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Student & Alumni Achievements

Student & Alumni Achievements

UNC Postdoc Receives Prestigious Award from International Cytokine and Interferon Society

Dr. Vineet Menachery, postdoctoral fellow in epidemiology at the UNC Gillings School of Global Public Health, is one of four recipients of the Seymour and Vivian Milstein Young Investigator Award for notable contributions to cytokine research, presented by the International Cytokine and Interferon Society. He received the award at the Society’s annual meeting in San Francisco on Oct. 18.

[Photo: Dr. Vineet Menachery]

Dr. Menachery earned a doctorate in immunology from Washington University in St. Louis in 2010. Since then, he has worked in the laboratory of Gillings School epidemiology professor Dr. Ralph Baric.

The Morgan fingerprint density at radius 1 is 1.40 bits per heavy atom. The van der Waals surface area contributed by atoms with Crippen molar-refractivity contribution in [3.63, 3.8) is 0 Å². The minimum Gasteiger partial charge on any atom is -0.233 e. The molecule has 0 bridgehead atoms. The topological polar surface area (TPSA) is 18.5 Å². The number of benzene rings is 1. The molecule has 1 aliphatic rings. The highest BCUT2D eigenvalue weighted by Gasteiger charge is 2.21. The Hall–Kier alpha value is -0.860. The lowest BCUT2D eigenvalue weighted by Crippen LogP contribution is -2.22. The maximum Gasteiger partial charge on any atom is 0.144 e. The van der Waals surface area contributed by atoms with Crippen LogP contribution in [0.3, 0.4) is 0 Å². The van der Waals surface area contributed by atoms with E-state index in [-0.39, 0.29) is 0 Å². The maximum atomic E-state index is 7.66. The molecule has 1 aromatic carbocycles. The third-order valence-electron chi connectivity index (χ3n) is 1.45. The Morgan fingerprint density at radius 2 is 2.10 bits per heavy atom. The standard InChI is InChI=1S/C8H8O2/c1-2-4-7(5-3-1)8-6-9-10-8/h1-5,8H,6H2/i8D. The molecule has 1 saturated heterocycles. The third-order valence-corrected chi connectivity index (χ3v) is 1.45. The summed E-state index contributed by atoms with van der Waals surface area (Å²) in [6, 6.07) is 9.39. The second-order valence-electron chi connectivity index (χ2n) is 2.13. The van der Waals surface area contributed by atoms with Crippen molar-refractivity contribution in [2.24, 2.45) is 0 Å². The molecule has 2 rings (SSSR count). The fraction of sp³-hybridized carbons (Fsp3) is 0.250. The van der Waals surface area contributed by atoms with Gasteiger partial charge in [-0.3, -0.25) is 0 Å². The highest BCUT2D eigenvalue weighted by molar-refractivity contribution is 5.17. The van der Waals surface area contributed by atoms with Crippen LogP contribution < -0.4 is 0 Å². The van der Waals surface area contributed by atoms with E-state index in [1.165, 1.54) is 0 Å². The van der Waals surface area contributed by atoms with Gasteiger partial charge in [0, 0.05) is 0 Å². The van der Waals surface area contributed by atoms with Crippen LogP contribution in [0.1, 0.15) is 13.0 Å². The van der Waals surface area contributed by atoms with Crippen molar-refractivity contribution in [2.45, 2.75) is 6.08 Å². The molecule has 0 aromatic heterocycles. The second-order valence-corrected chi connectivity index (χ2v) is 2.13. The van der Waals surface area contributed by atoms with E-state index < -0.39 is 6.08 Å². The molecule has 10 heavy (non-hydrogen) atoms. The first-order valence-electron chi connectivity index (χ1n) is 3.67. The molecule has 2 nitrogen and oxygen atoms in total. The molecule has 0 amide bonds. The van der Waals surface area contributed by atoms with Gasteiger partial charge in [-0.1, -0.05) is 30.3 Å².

His doctoral work focused on the immune response in the peripheral and central nervous systems following infection with herpes simplex virus. In Dr. Baric’s lab, Dr. Menachery has explored the host immune response to highly virulent respiratory viruses, including Severe Acute Respiratory Syndrome Coronavirus (SARS-CoV), influenza A virus strains H1N1 and H5N1, and the recently emerged Middle East Respiratory Syndrome Coronavirus (MERS-CoV). Utilizing comparative systems biology, he identified a novel approach utilized by both influenza H5N1 and MERS-CoV to combat the host immune response through histone modification. Importantly, this research approach also may provide a rapid means to categorize the potential threat posed by current and future emerging respiratory viruses.

Dr. Menachery also has advanced new platforms for coronavirus treatments, the evaluation of new virus pathogenic potential and the role of host genetics in respiratory disease outcomes. Together, his research has the potential to produce important findings for the recognition, treatment and alleviation of emerging virus infections and human disease.

He is a recent recipient of the Ruth L. Kirschstein National Research Service Award from the National Institute of Allergy and Infectious Disease, as well as a Pathway to Independence Award (K99/R00) from the National Institute of Aging.